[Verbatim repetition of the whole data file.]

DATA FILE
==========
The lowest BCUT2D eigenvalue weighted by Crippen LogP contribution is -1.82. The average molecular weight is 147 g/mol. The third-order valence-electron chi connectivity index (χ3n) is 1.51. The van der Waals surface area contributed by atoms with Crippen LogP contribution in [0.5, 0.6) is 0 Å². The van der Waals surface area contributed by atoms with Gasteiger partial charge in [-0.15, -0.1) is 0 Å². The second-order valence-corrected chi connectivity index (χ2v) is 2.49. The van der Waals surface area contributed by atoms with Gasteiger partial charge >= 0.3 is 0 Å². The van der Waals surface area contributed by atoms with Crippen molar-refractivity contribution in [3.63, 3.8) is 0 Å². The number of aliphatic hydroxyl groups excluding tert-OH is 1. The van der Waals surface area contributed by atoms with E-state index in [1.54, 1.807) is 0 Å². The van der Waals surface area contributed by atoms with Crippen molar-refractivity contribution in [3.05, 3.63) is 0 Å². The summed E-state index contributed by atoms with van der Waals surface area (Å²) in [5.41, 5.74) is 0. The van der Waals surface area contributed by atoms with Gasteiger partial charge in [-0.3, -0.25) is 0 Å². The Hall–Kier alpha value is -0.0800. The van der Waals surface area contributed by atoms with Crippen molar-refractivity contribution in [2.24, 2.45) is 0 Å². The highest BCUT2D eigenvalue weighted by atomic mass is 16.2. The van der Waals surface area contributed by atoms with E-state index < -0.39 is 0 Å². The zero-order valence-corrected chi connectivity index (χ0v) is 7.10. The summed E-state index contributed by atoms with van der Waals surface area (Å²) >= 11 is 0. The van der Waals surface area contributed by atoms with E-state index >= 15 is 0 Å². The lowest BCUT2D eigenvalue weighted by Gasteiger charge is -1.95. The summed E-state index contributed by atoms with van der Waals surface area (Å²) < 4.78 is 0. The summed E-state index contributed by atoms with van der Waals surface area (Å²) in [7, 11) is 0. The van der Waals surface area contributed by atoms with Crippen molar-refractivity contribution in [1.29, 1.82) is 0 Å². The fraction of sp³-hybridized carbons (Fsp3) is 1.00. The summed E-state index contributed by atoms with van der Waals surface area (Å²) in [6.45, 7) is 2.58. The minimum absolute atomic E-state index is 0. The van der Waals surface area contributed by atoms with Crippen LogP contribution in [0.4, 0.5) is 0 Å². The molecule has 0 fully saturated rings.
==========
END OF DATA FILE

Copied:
The lowest BCUT2D eigenvalue weighted by Crippen LogP contribution is -1.82. The average molecular weight is 147 g/mol. The third-order valence-electron chi connectivity index (χ3n) is 1.51. The van der Waals surface area contributed by atoms with Crippen LogP contribution in [0.5, 0.6) is 0 Å². The van der Waals surface area contributed by atoms with Gasteiger partial charge in [-0.15, -0.1) is 0 Å². The second-order valence-corrected chi connectivity index (χ2v) is 2.49. The van der Waals surface area contributed by atoms with Gasteiger partial charge >= 0.3 is 0 Å². The van der Waals surface area contributed by atoms with Crippen molar-refractivity contribution in [3.63, 3.8) is 0 Å². The number of aliphatic hydroxyl groups excluding tert-OH is 1. The van der Waals surface area contributed by atoms with E-state index in [1.54, 1.807) is 0 Å². The van der Waals surface area contributed by atoms with Crippen molar-refractivity contribution in [3.05, 3.63) is 0 Å². The summed E-state index contributed by atoms with van der Waals surface area (Å²) in [5.41, 5.74) is 0. The van der Waals surface area contributed by atoms with Gasteiger partial charge in [-0.3, -0.25) is 0 Å². The Hall–Kier alpha value is -0.0800. The van der Waals surface area contributed by atoms with Crippen molar-refractivity contribution in [2.24, 2.45) is 0 Å². The highest BCUT2D eigenvalue weighted by atomic mass is 16.2. The van der Waals surface area contributed by atoms with E-state index < -0.39 is 0 Å². The zero-order valence-corrected chi connectivity index (χ0v) is 7.10. The summed E-state index contributed by atoms with van der Waals surface area (Å²) >= 11 is 0. The van der Waals surface area contributed by atoms with E-state index >= 15 is 0 Å². The lowest BCUT2D eigenvalue weighted by Gasteiger charge is -1.95. The summed E-state index contributed by atoms with van der Waals surface area (Å²) < 4.78 is 0. The summed E-state index contributed by atoms with van der Waals surface area (Å²) in [7, 11) is 0. The van der Waals surface area contributed by atoms with Crippen molar-refractivity contribution in [1.29, 1.82) is 0 Å². The fraction of sp³-hybridized carbons (Fsp3) is 1.00. The summed E-state index contributed by atoms with van der Waals surface area (Å²) in [6.45, 7) is 2.58. The minimum absolute atomic E-state index is 0. The van der Waals surface area contributed by atoms with Crippen LogP contribution in [0.4, 0.5) is 0 Å². The molecule has 0 fully saturated rings.